Q. Richard Lu, PhD
Scientists at Cincinnati Children’s partially repaired damaged nerves and restored limb function using microRNA injected into mice with induced multiple sclerosis (MS).
The work was reported online March 27, 2017, in Developmental Cell.
MicroRNAs regulate gene expression in cells. This microRNA, miR-219, restarted production of myelin, a protective sheath, in nerves of the central nervous system.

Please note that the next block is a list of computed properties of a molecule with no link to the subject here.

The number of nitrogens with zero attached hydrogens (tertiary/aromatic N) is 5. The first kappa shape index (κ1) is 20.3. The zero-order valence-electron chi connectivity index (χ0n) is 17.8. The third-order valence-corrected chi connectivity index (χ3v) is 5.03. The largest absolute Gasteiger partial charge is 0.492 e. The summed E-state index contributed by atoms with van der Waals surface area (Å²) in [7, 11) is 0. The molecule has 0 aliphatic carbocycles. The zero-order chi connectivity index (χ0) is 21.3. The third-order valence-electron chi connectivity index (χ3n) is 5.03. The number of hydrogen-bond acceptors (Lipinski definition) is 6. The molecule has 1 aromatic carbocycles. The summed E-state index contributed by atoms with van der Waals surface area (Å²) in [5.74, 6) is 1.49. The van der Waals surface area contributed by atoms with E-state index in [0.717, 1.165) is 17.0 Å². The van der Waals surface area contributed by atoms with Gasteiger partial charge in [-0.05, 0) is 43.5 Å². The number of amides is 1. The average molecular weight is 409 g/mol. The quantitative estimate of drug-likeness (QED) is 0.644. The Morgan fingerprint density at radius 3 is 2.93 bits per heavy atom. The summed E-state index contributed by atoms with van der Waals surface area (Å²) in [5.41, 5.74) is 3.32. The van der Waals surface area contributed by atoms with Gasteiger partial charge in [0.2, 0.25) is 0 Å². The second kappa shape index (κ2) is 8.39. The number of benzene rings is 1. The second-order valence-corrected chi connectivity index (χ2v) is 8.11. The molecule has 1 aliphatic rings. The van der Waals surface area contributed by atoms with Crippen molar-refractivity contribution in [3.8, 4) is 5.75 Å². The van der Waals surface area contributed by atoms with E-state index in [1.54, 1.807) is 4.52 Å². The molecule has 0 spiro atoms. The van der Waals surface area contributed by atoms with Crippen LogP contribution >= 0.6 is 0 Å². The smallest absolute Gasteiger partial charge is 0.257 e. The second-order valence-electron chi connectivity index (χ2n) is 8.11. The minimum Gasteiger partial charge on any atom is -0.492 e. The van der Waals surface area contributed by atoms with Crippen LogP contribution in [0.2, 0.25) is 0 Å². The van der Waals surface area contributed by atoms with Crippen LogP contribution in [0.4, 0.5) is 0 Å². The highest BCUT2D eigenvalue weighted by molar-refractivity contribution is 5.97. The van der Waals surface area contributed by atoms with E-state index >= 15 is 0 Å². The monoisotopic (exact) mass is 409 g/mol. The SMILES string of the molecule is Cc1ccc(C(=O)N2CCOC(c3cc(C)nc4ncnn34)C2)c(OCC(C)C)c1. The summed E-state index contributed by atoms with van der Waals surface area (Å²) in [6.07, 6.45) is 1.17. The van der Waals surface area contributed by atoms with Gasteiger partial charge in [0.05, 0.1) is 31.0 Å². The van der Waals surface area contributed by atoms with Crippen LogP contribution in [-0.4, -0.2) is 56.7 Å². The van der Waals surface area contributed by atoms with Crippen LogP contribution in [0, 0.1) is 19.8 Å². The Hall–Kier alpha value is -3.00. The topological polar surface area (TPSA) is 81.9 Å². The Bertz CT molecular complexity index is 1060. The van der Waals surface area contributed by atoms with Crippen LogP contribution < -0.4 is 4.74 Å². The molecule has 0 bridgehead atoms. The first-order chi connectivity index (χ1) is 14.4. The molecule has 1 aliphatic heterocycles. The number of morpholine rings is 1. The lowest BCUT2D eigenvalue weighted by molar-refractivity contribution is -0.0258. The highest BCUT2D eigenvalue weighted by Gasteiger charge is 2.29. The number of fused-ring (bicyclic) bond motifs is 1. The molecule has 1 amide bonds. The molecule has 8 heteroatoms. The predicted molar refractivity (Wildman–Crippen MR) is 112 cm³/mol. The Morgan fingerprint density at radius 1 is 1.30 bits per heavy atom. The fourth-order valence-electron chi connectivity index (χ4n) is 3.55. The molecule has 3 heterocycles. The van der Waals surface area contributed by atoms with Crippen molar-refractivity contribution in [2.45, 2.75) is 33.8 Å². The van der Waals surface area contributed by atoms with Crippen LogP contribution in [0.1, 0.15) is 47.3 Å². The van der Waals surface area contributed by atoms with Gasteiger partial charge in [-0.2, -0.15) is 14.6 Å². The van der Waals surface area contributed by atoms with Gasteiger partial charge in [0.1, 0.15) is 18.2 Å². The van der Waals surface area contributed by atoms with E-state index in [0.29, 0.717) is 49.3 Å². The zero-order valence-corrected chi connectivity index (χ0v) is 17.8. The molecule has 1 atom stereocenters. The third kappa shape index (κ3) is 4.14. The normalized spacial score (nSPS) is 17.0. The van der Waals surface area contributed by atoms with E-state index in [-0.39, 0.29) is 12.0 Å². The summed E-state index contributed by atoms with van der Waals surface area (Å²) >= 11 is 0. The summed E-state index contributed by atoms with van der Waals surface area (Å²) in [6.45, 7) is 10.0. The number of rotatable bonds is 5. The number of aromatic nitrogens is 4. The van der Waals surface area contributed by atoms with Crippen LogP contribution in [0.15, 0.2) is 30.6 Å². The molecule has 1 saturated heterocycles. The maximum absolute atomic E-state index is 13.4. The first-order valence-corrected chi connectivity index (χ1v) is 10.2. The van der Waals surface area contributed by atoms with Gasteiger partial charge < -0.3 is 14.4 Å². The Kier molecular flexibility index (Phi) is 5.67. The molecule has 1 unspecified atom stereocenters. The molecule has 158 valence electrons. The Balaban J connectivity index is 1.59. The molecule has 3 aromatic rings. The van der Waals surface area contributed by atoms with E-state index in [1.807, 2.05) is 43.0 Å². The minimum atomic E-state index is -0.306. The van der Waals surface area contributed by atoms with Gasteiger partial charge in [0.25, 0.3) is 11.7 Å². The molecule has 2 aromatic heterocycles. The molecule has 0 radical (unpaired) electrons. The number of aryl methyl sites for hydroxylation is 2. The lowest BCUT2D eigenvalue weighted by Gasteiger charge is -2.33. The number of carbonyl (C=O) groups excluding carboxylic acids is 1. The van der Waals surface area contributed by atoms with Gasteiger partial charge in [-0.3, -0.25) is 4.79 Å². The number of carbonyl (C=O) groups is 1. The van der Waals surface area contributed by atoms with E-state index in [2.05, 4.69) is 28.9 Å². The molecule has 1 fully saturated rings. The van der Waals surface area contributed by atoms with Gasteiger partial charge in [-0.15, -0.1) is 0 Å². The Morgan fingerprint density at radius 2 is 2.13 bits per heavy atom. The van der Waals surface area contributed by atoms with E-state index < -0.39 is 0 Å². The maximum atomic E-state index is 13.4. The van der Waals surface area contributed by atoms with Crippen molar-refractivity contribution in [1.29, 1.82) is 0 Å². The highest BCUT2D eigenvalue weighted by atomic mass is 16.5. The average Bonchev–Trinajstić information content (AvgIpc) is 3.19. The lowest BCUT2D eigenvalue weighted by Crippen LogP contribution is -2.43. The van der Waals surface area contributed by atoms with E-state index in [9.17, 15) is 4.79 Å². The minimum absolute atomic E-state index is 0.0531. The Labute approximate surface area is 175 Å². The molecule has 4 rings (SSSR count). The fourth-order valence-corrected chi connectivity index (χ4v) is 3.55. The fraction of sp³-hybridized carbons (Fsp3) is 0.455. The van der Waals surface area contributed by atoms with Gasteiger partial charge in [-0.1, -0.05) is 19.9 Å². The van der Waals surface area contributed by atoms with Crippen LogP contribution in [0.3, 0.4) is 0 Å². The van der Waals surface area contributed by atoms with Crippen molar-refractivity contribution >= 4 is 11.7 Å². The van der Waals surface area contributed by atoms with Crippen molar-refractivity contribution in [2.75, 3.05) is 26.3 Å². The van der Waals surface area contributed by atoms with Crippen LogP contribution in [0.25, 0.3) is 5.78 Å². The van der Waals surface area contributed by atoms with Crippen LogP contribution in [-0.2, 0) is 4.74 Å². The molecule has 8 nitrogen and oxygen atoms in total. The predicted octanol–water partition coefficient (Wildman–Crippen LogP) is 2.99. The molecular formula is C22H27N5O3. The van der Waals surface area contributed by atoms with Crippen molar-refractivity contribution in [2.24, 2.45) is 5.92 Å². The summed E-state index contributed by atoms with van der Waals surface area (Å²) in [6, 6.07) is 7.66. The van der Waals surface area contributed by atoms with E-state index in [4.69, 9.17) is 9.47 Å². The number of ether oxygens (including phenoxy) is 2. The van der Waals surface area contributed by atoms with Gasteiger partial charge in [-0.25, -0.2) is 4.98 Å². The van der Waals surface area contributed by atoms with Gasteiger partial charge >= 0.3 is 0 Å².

“MiR-219 targets the processes that inhibit myelin formation after nerve injury, and treatment with this microRNA partially re-stores myelination and limb function,” says Q. Richard Lu, PhD, lead investigator and Scientific Director of the Brain Tumor Center. “Augmenting miR-219 treatment with other blockers of myelin regrowth may provide a multi-point treatment strategy for people with diseases like MS.”
Earlier research has pointed to the absence of miR-219 in the damaged nerves and tissues of people with neurodegenerative diseases like MS.